As more of the world's population enters the technology age, the demand for digital entertainment is rising. Russia is an area that is seeing particularly rampant growth with new programing becoming available across a wide geographic region. One of the companies making this expansion possible is CTC Media (NASDAQ:CTCM). The company owns a suite of entertainment assets including television networks, individual local stations, and even a few media production companies. The company operates a profitable business and is showing very exciting signs of growth. While only the fourth largest company operating in the industry, CTC sports attractive margins and a stable market share in an increasingly competitive market.
Looking at the last year’s performance, CTC grew revenues by 27% and reported EPS of $0.86. During this time, the company acquired two Russian production companies which gives CTC ownership of the content produced by these firms. The benefit of this arrangement not only covers the control of what is being produced, but also allows the company to bypass typical royalties that would be paid if they had purchased the content from another producer. The company also spent the year acquiring new stations adding 7 new units in large Russian cities. This strengthens the company’s local presence in these regional markets.
With all these acquisitions, one might draw a conclusion that CTC is in a more risky financial state because of the prices paid for the new assets. However, the company has been very disciplined with its capital and currently has no material debt on its balance sheet. A healthy cash position makes new acquisitions possible and on March 11, the company issued an announcement that they would be buying DTV group for $395 million. DTV group owns a network and 28 stations in Russia and the acquisition helps CTC reach out to the male audience which is a benefit given the company’s traditional female viewing audience. The company is also integrating new assets in Kazakhstan and Uzbekistan which should add value to earnings in 2008.
In order to monetize any of its broadcasting assets, the company must be able to sell advertising slots. Currently, television is one of the cheapest advertising media available in Russia and at the same time, demand is outstripping supply. This phenomenon has led to the industry growing by 37% last year and expectations are for robust growth again in 2008. One of the challenges facing the industry is a new regulation passed that limits advertising time to 15% of total air time. While this decreases the number of ad slots the company can sell per station, the relative scarcity hitting the market has allowed for price increases which effectively offset the reduction in advertising inventory.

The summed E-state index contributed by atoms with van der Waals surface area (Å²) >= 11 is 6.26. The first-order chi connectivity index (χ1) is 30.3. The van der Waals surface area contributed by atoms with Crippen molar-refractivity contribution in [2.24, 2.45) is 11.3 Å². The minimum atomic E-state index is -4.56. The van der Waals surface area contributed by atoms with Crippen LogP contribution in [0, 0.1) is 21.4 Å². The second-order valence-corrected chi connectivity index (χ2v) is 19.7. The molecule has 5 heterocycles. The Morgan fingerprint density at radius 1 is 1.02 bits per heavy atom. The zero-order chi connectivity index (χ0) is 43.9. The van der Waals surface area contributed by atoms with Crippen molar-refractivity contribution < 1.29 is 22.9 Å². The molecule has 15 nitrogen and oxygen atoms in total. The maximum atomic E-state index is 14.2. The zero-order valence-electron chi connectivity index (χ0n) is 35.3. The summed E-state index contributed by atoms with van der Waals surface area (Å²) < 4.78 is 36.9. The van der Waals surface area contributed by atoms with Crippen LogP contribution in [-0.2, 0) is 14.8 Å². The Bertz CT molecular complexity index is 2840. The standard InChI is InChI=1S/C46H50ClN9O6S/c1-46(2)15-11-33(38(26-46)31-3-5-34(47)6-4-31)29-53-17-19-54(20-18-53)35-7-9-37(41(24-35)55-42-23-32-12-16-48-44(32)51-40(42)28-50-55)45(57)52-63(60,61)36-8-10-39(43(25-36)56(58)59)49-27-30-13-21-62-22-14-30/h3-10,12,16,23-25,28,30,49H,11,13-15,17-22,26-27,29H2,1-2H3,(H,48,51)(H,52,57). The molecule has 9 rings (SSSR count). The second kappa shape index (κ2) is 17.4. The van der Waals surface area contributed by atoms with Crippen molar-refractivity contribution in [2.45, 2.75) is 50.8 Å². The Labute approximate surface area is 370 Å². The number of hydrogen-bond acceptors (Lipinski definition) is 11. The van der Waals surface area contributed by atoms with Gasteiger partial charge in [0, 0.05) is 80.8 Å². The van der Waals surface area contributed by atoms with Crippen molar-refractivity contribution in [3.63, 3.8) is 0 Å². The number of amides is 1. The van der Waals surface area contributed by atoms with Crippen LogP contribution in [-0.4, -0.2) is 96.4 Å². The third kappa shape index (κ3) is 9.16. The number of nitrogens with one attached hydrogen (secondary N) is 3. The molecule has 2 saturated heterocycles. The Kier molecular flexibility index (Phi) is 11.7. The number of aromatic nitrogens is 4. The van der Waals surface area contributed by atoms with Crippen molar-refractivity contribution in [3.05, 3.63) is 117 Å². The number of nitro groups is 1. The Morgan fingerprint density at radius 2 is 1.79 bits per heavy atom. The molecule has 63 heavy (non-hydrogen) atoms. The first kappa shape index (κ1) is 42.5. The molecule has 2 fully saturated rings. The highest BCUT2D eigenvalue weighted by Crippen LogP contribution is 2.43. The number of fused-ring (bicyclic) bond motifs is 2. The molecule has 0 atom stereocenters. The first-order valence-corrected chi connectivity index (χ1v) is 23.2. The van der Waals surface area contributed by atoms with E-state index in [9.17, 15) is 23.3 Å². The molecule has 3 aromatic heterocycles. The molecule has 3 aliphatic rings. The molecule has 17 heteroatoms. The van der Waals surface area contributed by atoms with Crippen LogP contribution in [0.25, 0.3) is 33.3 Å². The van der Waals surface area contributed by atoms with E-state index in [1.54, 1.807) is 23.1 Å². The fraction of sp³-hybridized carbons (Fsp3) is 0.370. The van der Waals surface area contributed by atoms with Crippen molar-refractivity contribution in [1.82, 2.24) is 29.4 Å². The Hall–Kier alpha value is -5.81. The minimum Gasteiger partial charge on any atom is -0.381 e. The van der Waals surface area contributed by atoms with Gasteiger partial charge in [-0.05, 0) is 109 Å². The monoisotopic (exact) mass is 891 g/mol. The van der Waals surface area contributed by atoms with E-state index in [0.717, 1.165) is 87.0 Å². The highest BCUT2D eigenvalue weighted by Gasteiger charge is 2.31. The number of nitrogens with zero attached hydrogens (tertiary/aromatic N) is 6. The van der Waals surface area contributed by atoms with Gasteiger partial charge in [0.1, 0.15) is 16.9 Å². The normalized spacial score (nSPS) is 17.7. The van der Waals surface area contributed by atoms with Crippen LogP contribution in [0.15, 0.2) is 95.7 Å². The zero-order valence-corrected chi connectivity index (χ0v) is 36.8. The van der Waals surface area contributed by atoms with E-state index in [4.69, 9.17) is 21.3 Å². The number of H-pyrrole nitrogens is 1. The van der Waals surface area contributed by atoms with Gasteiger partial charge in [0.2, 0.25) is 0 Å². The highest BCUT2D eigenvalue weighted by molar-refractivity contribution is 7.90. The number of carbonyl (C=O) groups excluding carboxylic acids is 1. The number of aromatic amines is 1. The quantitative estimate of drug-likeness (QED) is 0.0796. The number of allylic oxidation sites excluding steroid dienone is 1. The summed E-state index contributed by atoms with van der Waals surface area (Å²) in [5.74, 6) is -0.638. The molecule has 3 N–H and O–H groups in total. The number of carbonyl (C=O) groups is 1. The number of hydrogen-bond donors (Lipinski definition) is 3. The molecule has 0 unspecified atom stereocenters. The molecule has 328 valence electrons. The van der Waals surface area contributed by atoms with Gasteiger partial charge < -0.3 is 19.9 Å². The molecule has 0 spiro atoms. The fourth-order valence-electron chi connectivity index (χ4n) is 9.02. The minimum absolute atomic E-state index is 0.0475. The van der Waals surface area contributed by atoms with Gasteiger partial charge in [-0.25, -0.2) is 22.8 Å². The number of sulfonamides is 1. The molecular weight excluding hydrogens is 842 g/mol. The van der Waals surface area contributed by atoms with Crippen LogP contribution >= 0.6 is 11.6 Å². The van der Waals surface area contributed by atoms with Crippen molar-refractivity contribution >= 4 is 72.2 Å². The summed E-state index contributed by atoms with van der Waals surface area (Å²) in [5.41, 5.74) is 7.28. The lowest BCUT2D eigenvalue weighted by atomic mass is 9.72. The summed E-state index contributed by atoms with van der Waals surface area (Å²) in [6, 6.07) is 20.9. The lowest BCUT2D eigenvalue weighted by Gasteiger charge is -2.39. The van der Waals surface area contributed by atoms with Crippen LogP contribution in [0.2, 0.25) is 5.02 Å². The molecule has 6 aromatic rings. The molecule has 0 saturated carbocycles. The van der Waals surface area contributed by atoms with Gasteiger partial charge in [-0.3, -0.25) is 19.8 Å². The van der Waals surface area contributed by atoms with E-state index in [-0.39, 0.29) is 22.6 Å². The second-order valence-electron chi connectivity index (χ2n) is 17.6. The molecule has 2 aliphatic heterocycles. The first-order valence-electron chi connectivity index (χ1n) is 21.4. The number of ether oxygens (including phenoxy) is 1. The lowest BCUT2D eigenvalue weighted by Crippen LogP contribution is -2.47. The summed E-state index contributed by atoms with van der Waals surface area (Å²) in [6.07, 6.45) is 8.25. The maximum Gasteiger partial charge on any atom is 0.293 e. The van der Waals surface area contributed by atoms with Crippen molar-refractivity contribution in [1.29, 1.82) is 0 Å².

Since the company operates in Russia and the stock is traded on US exchanges, investors should pay close attention to the Russian Ruble in comparison to the US dollar. Last year the dollar was weak compared to the ruble and this aided investors in the ADR. The dollar has continued to show weakness in the early stages of 2008 but it may be nearing an inflection point as records are being broken and the public outcry becomes louder. A stabilizing dollar will not hurt operations for CTC, but it may skew returns for US investors who hold a dollar denominated asset whose income is acquired in rubles.
Overall, the company looks very attractive given its growth prospects for 2008 and the position in which it is trading. A stabilizing US market would do wonders for the stock as multiples would likely begin to expand and discount the growth potential in the stock. Risk is still high until the US averages can prove they are able to stabilize, but once the environment becomes more attractive, this is a good name to keep close tabs on.